Despite the fact that most Hollywood movies are the products of computers these days, no one in La La Land seems to have the first clue what computers can and can’t do. Or more accurately, what skilled hackers can do with computers. Exhibit A would be the egregious John Travolta vehicle “Swordfish,” which has the brilliant tagline: Log on. Hack in. Go anywhere. Steal everything. My personal favorite is still “Sneakers,” the Robert Redford-Sidney Poitier thriller in which Redford and his band of merry hackers are tricked into stealing a device that can decrypt any message created by any cryptosystem on Earth. It’s the NSA in a box.
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Now, we’re about to be treated to another installment: “Live Free or Die Hard.” In this one we find Bruce Willis chasing an uber-cyberterrorist all over the Eastern seaboard as the bad guy shuts down communications systems, unleashes anthrax scares and generally wreaks havoc from the safety of his broadband connection. Along for the ride is Justin Long, the guy who plays the Mac in those Apple ads. Here he’s a hacker who gave some secret code to the wrong guys and now they want him dead. (No truth to the rumor that Richard Clarke was a technical adviser.)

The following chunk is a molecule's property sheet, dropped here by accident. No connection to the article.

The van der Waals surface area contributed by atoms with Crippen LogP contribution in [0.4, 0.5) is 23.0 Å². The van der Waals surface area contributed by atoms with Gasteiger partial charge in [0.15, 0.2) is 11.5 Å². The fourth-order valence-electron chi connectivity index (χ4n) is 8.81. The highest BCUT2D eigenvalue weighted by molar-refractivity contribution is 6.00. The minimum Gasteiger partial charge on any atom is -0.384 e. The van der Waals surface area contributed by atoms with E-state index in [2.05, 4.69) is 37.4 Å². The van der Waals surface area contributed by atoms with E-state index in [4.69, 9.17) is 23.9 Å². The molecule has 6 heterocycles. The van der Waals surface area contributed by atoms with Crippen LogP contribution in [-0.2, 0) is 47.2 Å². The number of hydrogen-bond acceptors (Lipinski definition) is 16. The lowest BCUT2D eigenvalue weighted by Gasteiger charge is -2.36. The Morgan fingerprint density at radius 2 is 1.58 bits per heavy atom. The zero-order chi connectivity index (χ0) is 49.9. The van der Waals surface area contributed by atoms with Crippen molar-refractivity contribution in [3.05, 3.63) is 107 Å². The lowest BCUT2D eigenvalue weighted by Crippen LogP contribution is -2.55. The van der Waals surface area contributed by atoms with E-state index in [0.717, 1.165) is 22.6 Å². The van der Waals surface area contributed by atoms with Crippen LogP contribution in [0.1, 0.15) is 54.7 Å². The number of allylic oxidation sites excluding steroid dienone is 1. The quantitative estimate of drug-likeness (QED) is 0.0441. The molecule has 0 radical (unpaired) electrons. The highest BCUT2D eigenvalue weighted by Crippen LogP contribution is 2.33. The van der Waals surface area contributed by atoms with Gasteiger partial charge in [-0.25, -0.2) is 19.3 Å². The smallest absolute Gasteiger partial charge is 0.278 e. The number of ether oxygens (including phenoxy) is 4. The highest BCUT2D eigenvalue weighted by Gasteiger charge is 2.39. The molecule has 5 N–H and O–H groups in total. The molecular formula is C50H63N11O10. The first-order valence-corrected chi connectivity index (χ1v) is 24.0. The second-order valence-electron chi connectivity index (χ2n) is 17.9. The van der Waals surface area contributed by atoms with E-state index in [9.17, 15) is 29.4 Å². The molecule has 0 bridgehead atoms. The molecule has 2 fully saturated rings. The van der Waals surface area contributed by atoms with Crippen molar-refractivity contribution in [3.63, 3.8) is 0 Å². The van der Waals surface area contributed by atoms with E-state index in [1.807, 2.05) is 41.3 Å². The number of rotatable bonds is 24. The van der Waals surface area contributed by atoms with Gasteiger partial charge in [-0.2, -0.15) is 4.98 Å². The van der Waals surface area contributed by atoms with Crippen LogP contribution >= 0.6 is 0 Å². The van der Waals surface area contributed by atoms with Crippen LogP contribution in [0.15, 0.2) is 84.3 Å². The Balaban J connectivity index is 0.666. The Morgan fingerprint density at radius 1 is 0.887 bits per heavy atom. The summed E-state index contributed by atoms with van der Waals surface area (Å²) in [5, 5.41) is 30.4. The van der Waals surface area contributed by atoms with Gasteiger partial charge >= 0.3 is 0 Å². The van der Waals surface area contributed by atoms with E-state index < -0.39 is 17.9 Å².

What I don’t really understand about these movies is why they don’t hire someone with actual computer security knowledge to help guide the writers. This is done all the time with cops, doctors and lawyers, so why not security professionals? Some of the things that hackers have actually done are just as impressive as any stunt the Hollywood types concoct. You don’t have to look any farther than the German hackers who compromised a number of Defense Department computers in the 1980s on contract for the KGB. You can’t make that stuff up. But then again, why let the facts get in the way of a good story?